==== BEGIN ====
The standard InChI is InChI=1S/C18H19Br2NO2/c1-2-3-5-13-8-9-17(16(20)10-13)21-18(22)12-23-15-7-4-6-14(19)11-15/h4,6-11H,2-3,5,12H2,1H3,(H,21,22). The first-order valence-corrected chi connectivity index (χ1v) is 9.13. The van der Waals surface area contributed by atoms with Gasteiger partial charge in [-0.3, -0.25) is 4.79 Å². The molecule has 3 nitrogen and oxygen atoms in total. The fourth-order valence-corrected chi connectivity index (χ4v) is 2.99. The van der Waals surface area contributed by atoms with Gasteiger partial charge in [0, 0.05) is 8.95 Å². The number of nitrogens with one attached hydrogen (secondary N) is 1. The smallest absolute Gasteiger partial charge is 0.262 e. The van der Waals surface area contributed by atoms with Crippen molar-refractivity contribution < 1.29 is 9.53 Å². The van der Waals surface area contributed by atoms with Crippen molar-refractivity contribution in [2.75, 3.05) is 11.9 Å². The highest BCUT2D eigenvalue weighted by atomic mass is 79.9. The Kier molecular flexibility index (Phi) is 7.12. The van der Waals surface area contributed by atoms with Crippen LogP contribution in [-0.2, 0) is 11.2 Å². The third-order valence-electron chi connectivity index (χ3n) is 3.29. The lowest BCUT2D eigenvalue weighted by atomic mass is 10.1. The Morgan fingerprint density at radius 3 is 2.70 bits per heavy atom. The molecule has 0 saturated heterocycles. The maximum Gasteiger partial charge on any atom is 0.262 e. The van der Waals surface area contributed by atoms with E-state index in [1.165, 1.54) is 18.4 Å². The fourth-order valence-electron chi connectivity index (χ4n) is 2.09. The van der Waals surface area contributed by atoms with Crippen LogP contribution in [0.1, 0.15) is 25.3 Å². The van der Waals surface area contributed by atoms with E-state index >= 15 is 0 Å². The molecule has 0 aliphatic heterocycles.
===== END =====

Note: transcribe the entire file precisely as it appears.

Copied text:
The standard InChI is InChI=1S/C18H19Br2NO2/c1-2-3-5-13-8-9-17(16(20)10-13)21-18(22)12-23-15-7-4-6-14(19)11-15/h4,6-11H,2-3,5,12H2,1H3,(H,21,22). The first-order valence-corrected chi connectivity index (χ1v) is 9.13. The van der Waals surface area contributed by atoms with Gasteiger partial charge in [-0.3, -0.25) is 4.79 Å². The molecule has 3 nitrogen and oxygen atoms in total. The fourth-order valence-corrected chi connectivity index (χ4v) is 2.99. The van der Waals surface area contributed by atoms with Gasteiger partial charge in [0, 0.05) is 8.95 Å². The number of nitrogens with one attached hydrogen (secondary N) is 1. The smallest absolute Gasteiger partial charge is 0.262 e. The van der Waals surface area contributed by atoms with Crippen molar-refractivity contribution < 1.29 is 9.53 Å². The van der Waals surface area contributed by atoms with Crippen molar-refractivity contribution in [2.75, 3.05) is 11.9 Å². The highest BCUT2D eigenvalue weighted by atomic mass is 79.9. The Kier molecular flexibility index (Phi) is 7.12. The van der Waals surface area contributed by atoms with Crippen LogP contribution in [-0.2, 0) is 11.2 Å². The third-order valence-electron chi connectivity index (χ3n) is 3.29. The lowest BCUT2D eigenvalue weighted by atomic mass is 10.1. The Morgan fingerprint density at radius 3 is 2.70 bits per heavy atom. The molecule has 0 saturated heterocycles. The maximum Gasteiger partial charge on any atom is 0.262 e. The van der Waals surface area contributed by atoms with E-state index in [1.165, 1.54) is 18.4 Å². The fourth-order valence-electron chi connectivity index (χ4n) is 2.09. The van der Waals surface area contributed by atoms with Crippen LogP contribution in [0.1, 0.15) is 25.3 Å². The van der Waals surface area contributed by atoms with E-state index >= 15 is 0 Å². The molecule has 0 aliphatic heterocycles.